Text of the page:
This is our final week of posting our most Frequently Asked Questions regarding corporate mentoring on our blog. If we have not answered your burning questions regarding mentoring, be sure to post them in the comments section below or contact us!
FAQ: Are there different types of mentoring models in a structured program? What are they?
One of the advantages of mentoring is that it can be adapted to any organization’s culture and resources. There are several mentoring models to choose from when developing a mentoring program, including:
- One-On-One Mentoring
The most common mentoring model, one-on-one mentoring matches one mentor with one mentoree. Most people prefer this model because it allows both mentor and mentoree to develop a personal relationship and provides individual support for the mentoree. Availability of mentors is the only limitation.
- Resource-Based Mentoring
Resource-based mentoring offers some of the same features as one-on-one mentoring. The main difference is that mentors and mentorees are not interviewed and matched by a Mentoring Program Manager. Instead, mentors agree to add their names to a list of available mentors from which a mentoree can choose. It is up to the mentoree to initiate the process by asking one of the volunteer mentors for assistance. This model typically has limited support within the organization and may result in mismatched mentor-mentoree pairing.
- Group Mentoring
Group mentoring requires a mentor to work with 4-6 mentorees at one time. The group meets once or twice a month to discuss various topics. Combining senior and peer mentoring, the mentor and the peers help one another learn and develop appropriate skills and knowledge.
Group mentoring is limited by the difficulty of regularly scheduling meetings for the entire group. It also lacks the personal relationship that most people prefer in mentoring. For this reason, it is often combined with the one-on-one model. For example, some organizations provide each mentoree with a specific mentor. In addition, the organization offers periodic meetings in which a senior executive meets with all of the mentors and mentorees, who then share their knowledge and expertise.
- Training-Based Mentoring
This model is tied directly to a training program. A mentor is assigned to a mentoree to help that person develop the specific skills being taught in the program. Training-based mentoring is limited, because it focuses on the subject at hand and doesn’t help the mentoree develop a broader skill set.
- Executive Mentoring
This top-down model may be the most effective way to create a mentoring culture and cultivate skills and knowledge throughout an organization. It is also an effective succession-planning tool, because it prevents the knowledge "brain drain" that would otherwise take place when senior management retires. For further information, click here.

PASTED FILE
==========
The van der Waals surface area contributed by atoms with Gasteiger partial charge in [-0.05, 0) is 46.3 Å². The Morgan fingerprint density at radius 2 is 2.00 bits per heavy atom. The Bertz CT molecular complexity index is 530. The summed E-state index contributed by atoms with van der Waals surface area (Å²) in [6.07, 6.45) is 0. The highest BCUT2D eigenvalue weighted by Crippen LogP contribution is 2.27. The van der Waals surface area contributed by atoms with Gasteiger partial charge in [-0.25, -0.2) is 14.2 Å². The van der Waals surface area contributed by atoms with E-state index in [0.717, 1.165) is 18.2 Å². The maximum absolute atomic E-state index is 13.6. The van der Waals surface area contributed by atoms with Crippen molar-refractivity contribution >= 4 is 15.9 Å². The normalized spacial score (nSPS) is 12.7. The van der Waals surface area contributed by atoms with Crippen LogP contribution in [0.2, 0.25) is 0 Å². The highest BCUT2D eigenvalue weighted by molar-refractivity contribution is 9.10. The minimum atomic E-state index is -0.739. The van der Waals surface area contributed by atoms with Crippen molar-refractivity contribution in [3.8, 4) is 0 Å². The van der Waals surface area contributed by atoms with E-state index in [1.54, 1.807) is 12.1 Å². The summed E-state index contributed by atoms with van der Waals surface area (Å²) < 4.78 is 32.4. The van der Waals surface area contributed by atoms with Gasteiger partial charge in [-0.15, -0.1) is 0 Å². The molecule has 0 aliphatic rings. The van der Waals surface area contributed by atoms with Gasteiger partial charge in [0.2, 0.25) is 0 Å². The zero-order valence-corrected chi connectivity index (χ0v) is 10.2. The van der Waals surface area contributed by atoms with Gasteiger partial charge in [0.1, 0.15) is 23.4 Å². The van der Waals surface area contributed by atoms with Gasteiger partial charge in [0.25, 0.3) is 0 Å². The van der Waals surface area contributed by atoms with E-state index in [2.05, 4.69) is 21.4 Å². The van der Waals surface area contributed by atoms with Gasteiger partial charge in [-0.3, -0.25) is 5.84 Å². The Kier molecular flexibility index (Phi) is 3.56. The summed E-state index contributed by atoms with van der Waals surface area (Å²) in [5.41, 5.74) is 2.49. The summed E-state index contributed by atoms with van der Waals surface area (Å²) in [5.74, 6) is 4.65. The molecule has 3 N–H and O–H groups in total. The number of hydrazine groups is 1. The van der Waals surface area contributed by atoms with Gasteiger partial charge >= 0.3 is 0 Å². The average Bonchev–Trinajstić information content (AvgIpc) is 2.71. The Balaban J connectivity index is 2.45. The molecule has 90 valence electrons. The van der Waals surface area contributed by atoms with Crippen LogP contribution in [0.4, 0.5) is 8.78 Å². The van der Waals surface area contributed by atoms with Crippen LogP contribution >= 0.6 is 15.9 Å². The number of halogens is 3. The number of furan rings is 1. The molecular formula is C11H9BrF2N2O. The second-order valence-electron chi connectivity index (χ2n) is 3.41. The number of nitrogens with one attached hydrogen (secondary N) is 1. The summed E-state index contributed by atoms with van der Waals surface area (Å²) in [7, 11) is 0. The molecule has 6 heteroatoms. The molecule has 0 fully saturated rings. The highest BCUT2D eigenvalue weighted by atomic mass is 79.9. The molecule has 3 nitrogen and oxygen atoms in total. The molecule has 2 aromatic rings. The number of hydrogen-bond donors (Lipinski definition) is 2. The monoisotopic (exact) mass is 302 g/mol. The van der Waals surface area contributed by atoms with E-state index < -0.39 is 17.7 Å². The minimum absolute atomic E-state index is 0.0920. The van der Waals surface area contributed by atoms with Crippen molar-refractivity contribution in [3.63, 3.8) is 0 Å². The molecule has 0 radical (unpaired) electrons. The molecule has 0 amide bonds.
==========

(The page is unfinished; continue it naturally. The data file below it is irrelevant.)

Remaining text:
FAQ: What does a Mentoring Program Manager do?
Coordinating the mentoring process within the organization means working with a Management Mentors consultant, as well as fellow employees, to design and implement a mentoring initiative that fits the organization’s culture.
The initiative forms the basis for ongoing mentoring. During the pilot, a Mentoring Program Manager (MPM) typically works with 20 to 30 individuals (10 to 15 pairs). The manager contacts them on a regular basis, making certain the relationships are going well and that the mentoring program is achieving its goals. The MPM offers each pair whatever resources may be needed.
The MPM also becomes the organization’s internal mentoring expert, serving as a resource for various departments and divisions that have an interest in pursuing mentoring.
The amount of time this take varies. Normally, a MPM spends one to four hours per week coordinating the project, depending on how often the mentor-mentoree pairs meet.
FAQ: How does an organization know when it’s ready to implement a formal mentoring program?
An organization that values its employees and is committed to providing opportunities for them to remain and grow within the organization is an ideal candidate for initiating a mentoring program. Ideally, the organization has an internal structure to support a successful program. Examples include:
- A performance management program
- Developed competencies
- A valued-training function
- Diversity training
- A succession-planning process
- A management development program
- Strategic business objectives
In addition, there should be individuals within the higher ranks of the organization who will champion the mentoring initiative and help make it happen. Advocates may include the organization’s president, vice presidents and other influential executives.
A Mentoring Program Manager (MPM) is also needed to coordinate the mentoring program. The MPM should be someone who is perceived as a facilitator, listener and coalition-builder – a person who is trusted. MPM is not a full-time position, so mentoring responsibilities must be balanced with the MPM’s other duties. Typically, such a person works in a Human Resources, Organizational Development, Training or Diversity Department.
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